Ei-ichi Negishi (根岸 英一, Negishi Eiichi) is a Manchurian-born Japanese chemist who has spent most of his career at Purdue University in the United States. He is the Herbert C. Brown Distinguished Professor and Director of the Negishi-Brown Institute at Purdue. He is best known for his discovery of the Negishi coupling. He was awarded the 2010 Nobel Prize in Chemistry "for palladium catalyzed cross couplings in organic synthesis" jointly with Richard F. Heck and Akira Suzuki.
Early life and education
Negishi was born in Hsinking (today known as Changchun), the capital of Manchukuo, in July 1935, following the transfer of his father who worked at the South Manchuria Railway in 1936, he moved to Harbin, and lived eight years there. In 1943, when he was nine, the Negishi family moved to Incheon, and a year later to Kyongsong Prefecture (now Seoul), both in Japanese-occupied Korea. In November 1945, three months after World War II ended, they moved to Japan. Negishi graduated from the University of Tokyo in 1958 and did his internship at Teijin. He went on to study in the United States and obtained his PhD from the University of Pennsylvania in 1963, under the supervision of professor Allan R. Day.
After obtaining his PhD, Negishi decided to become an academic researcher. Although he was hoping to work at a Japanese university, he could not find a position. In 1966 he resigned from Teijin, and became a postdoctoral associate at Purdue University, working under future Nobel laureate Herbert C. Brown. From 1968-1972 he was an instructor at Purdue.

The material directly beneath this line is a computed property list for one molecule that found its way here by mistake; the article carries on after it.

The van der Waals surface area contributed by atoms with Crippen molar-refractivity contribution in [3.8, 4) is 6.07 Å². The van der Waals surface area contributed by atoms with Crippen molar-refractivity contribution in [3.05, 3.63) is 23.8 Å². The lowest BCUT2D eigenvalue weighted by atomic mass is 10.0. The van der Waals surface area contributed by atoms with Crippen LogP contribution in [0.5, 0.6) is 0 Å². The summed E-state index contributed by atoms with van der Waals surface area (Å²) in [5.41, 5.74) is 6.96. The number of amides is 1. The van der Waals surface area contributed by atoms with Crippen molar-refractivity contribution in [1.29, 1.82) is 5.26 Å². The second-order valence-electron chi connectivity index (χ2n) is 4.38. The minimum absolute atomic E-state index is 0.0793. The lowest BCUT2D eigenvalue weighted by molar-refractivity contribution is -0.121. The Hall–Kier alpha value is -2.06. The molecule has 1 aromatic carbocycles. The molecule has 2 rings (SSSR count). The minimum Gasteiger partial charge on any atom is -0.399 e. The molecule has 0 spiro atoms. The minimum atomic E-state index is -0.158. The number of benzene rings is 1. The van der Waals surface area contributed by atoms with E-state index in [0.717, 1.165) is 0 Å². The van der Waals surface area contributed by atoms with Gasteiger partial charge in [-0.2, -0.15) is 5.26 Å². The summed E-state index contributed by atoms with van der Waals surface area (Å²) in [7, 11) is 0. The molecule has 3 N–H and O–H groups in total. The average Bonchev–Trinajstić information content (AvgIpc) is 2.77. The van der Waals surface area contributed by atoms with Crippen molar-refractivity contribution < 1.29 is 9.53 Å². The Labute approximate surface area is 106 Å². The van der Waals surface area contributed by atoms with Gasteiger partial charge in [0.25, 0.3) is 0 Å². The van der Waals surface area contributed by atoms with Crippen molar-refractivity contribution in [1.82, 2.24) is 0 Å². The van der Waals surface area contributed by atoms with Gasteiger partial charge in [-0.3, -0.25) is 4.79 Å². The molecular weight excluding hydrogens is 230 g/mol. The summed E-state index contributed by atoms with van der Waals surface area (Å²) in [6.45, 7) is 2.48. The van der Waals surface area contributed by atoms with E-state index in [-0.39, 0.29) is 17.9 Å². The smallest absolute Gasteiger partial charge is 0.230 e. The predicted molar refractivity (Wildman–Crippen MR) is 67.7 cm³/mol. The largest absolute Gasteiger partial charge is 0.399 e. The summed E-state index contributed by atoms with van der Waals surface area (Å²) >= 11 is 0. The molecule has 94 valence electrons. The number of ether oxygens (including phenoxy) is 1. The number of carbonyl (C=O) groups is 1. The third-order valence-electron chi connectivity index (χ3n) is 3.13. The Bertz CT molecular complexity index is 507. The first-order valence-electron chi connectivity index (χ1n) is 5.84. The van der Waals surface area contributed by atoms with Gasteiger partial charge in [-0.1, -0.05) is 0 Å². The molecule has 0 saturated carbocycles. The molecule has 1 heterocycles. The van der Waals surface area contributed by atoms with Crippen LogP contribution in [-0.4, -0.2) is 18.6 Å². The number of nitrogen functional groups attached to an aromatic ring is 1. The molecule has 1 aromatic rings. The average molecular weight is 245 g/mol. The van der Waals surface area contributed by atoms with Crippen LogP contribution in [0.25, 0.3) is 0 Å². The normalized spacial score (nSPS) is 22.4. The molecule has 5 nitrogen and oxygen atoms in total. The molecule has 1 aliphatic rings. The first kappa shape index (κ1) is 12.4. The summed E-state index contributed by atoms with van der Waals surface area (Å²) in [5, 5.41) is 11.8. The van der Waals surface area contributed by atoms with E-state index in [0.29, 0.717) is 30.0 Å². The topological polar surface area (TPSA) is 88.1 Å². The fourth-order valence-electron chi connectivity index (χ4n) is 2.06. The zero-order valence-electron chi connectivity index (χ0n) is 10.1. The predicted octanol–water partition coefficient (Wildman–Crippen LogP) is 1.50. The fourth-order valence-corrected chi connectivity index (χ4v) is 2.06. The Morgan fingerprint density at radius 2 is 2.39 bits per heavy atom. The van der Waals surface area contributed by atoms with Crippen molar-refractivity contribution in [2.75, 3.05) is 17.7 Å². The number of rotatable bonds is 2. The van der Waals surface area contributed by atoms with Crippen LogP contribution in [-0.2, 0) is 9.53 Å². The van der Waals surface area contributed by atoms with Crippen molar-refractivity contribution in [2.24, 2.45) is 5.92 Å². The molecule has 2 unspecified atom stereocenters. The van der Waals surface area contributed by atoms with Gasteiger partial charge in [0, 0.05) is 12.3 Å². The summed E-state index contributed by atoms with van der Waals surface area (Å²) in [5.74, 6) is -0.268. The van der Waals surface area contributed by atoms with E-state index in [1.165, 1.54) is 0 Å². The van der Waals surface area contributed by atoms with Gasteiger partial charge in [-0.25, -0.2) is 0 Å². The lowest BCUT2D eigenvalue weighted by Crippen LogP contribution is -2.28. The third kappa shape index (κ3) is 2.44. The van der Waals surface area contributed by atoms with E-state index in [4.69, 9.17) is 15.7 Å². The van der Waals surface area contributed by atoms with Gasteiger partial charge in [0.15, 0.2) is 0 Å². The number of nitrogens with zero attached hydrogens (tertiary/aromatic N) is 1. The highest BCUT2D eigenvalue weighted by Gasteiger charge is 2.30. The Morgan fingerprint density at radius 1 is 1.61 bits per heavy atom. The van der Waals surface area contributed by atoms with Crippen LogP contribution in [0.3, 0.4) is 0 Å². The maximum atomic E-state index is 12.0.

In 1972, he became an assistant professor at Syracuse University, where he was promoted to associate professor in 1979, before returning to Purdue University as a full professor in the same year.
He discovered Negishi coupling, a process which condenses organic zinc compounds and organic halides under a palladium or nickel catalyst to obtain a C-C bonded product. For this achievement, he was awarded the Nobel Prize in Chemistry in 2010. Negishi has also reported that organoaluminum compounds and organic zirconium compounds can be used for cross-coupling. He has not obtained a patent for this coupling technology, his reasoning being as follows: "If we did not obtain a patent, we thought that everyone could use our results easily." In addition, Zr(C5H5)2 obtained by reducing zirconocene dichloride is also called Negishi reagent and is used for the synthesis of polysubstituted benzene.
In 2011, he was awarded an honorary doctor of science degree from the University of Pennsylvania.
- 1996 – A. R. Day Award (ACS Philadelphia Section award)
- 1997 – Chemical Society of Japan Award
- 1998 – Herbert N. McCoy Award
- 1998 – American Chemical Society Award for Organometallic Chemistry
- 1998-2000 – Alexander von Humboldt Senior Researcher Award
- 2003 – Sigma Xi Award, Purdue University
- 2007 – Yamada-Koga Prize
- 2007 – Gold Medal of Charles University, Prague, Czech Republic
- 2010 – Nobel Prize in Chemistry
- 2010 – ACS Award for Creative Work in Synthetic Organic Chemistry
- 2015 – Fray International Sustainability Award, SIPS 2015
- 1960-61 – Fulbright-Smith-Mund Fellowship
- 1962-63 – Harrison Fellowship at University of Pennsylvania
- 1987 – Guggenheim Fellowship, 1987
- 2000 – Sir Edward Frankland Prize Lectureship
- 2009 – Invited Lectureship, 4th Mitsui International Catalysis Symposium (MICS-4), Kisarazu, Japan
- 2010 – Order of Culture
- 2010 – Person of Cultural Merit
- 2011 – Sagamore of the Wabash
- 2011 – Order of the Griffin
- 2011 – Fellow, American Academy of Arts & Sciences
- 2012 – Honorary Fellowships of Royal Society of Chemistry (RSC)
- 2014 – Foreign Associate of the National Academy of Sciences